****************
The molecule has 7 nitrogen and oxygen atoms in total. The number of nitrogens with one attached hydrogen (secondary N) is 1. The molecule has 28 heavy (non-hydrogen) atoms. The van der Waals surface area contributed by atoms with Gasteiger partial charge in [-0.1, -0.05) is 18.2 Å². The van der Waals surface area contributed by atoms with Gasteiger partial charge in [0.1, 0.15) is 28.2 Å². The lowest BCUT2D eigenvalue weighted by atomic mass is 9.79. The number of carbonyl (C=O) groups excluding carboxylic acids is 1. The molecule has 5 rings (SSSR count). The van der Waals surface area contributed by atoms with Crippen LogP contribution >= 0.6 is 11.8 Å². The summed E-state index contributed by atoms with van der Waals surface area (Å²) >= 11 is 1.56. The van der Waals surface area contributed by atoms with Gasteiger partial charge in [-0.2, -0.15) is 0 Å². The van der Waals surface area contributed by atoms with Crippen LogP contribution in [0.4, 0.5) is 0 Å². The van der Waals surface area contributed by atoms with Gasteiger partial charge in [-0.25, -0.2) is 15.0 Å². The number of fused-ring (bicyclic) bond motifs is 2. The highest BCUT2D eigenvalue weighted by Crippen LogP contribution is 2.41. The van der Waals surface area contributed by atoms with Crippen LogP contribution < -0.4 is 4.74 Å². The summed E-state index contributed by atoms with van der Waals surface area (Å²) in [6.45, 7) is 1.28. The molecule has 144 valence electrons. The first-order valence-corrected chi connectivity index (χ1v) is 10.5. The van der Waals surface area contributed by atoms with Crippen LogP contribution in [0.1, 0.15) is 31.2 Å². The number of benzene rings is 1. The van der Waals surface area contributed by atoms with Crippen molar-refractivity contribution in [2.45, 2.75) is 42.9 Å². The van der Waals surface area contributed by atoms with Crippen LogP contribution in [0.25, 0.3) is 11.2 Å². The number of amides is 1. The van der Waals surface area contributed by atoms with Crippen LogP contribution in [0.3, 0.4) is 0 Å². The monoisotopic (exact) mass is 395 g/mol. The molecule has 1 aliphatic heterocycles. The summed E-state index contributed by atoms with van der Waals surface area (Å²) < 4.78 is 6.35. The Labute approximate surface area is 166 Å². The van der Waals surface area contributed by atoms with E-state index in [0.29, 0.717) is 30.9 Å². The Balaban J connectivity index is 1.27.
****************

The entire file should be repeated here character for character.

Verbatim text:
The molecule has 7 nitrogen and oxygen atoms in total. The number of nitrogens with one attached hydrogen (secondary N) is 1. The molecule has 28 heavy (non-hydrogen) atoms. The van der Waals surface area contributed by atoms with Gasteiger partial charge in [-0.1, -0.05) is 18.2 Å². The van der Waals surface area contributed by atoms with Gasteiger partial charge in [0.1, 0.15) is 28.2 Å². The lowest BCUT2D eigenvalue weighted by atomic mass is 9.79. The number of carbonyl (C=O) groups excluding carboxylic acids is 1. The molecule has 5 rings (SSSR count). The van der Waals surface area contributed by atoms with Crippen LogP contribution >= 0.6 is 11.8 Å². The summed E-state index contributed by atoms with van der Waals surface area (Å²) >= 11 is 1.56. The van der Waals surface area contributed by atoms with Gasteiger partial charge in [-0.2, -0.15) is 0 Å². The van der Waals surface area contributed by atoms with Crippen LogP contribution in [0.4, 0.5) is 0 Å². The van der Waals surface area contributed by atoms with Gasteiger partial charge in [-0.25, -0.2) is 15.0 Å². The number of fused-ring (bicyclic) bond motifs is 2. The highest BCUT2D eigenvalue weighted by Crippen LogP contribution is 2.41. The van der Waals surface area contributed by atoms with Crippen LogP contribution < -0.4 is 4.74 Å². The summed E-state index contributed by atoms with van der Waals surface area (Å²) in [6.45, 7) is 1.28. The molecule has 144 valence electrons. The first-order valence-corrected chi connectivity index (χ1v) is 10.5. The van der Waals surface area contributed by atoms with Crippen LogP contribution in [0.1, 0.15) is 31.2 Å². The number of benzene rings is 1. The van der Waals surface area contributed by atoms with Crippen molar-refractivity contribution in [2.45, 2.75) is 42.9 Å². The van der Waals surface area contributed by atoms with Crippen LogP contribution in [0.25, 0.3) is 11.2 Å². The number of amides is 1. The van der Waals surface area contributed by atoms with Crippen LogP contribution in [0.3, 0.4) is 0 Å². The monoisotopic (exact) mass is 395 g/mol. The molecule has 1 aliphatic heterocycles. The summed E-state index contributed by atoms with van der Waals surface area (Å²) < 4.78 is 6.35. The Labute approximate surface area is 166 Å². The van der Waals surface area contributed by atoms with E-state index in [0.29, 0.717) is 30.9 Å². The Balaban J connectivity index is 1.27.